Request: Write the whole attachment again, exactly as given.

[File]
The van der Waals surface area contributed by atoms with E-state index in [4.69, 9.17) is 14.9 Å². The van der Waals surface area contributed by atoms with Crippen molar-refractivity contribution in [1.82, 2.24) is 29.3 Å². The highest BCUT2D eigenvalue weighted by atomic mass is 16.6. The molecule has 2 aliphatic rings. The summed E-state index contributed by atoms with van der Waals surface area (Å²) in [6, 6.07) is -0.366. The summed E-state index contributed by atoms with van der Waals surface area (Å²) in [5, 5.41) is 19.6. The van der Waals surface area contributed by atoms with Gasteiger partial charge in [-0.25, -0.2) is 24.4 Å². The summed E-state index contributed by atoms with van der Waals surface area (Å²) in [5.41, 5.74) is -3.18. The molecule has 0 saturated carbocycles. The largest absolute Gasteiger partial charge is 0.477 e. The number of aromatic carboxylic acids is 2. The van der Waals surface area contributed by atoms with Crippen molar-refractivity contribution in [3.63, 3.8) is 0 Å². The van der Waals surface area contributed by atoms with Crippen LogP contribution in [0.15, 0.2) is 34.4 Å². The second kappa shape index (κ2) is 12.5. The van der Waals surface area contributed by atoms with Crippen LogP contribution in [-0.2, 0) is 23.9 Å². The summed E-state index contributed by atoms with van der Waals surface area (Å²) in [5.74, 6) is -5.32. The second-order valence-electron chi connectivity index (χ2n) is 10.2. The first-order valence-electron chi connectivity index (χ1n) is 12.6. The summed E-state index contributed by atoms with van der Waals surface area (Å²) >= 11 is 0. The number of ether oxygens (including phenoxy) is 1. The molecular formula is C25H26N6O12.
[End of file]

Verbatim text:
The van der Waals surface area contributed by atoms with E-state index in [4.69, 9.17) is 14.9 Å². The van der Waals surface area contributed by atoms with Crippen molar-refractivity contribution in [1.82, 2.24) is 29.3 Å². The highest BCUT2D eigenvalue weighted by atomic mass is 16.6. The molecule has 2 aliphatic rings. The summed E-state index contributed by atoms with van der Waals surface area (Å²) in [6, 6.07) is -0.366. The summed E-state index contributed by atoms with van der Waals surface area (Å²) in [5, 5.41) is 19.6. The van der Waals surface area contributed by atoms with Gasteiger partial charge in [-0.25, -0.2) is 24.4 Å². The summed E-state index contributed by atoms with van der Waals surface area (Å²) in [5.41, 5.74) is -3.18. The molecule has 0 saturated carbocycles. The largest absolute Gasteiger partial charge is 0.477 e. The number of aromatic carboxylic acids is 2. The van der Waals surface area contributed by atoms with Crippen molar-refractivity contribution in [3.63, 3.8) is 0 Å². The van der Waals surface area contributed by atoms with Crippen LogP contribution in [0.15, 0.2) is 34.4 Å². The second kappa shape index (κ2) is 12.5. The van der Waals surface area contributed by atoms with Crippen LogP contribution in [-0.2, 0) is 23.9 Å². The summed E-state index contributed by atoms with van der Waals surface area (Å²) in [5.74, 6) is -5.32. The second-order valence-electron chi connectivity index (χ2n) is 10.2. The first-order valence-electron chi connectivity index (χ1n) is 12.6. The summed E-state index contributed by atoms with van der Waals surface area (Å²) >= 11 is 0. The number of ether oxygens (including phenoxy) is 1. The molecular formula is C25H26N6O12.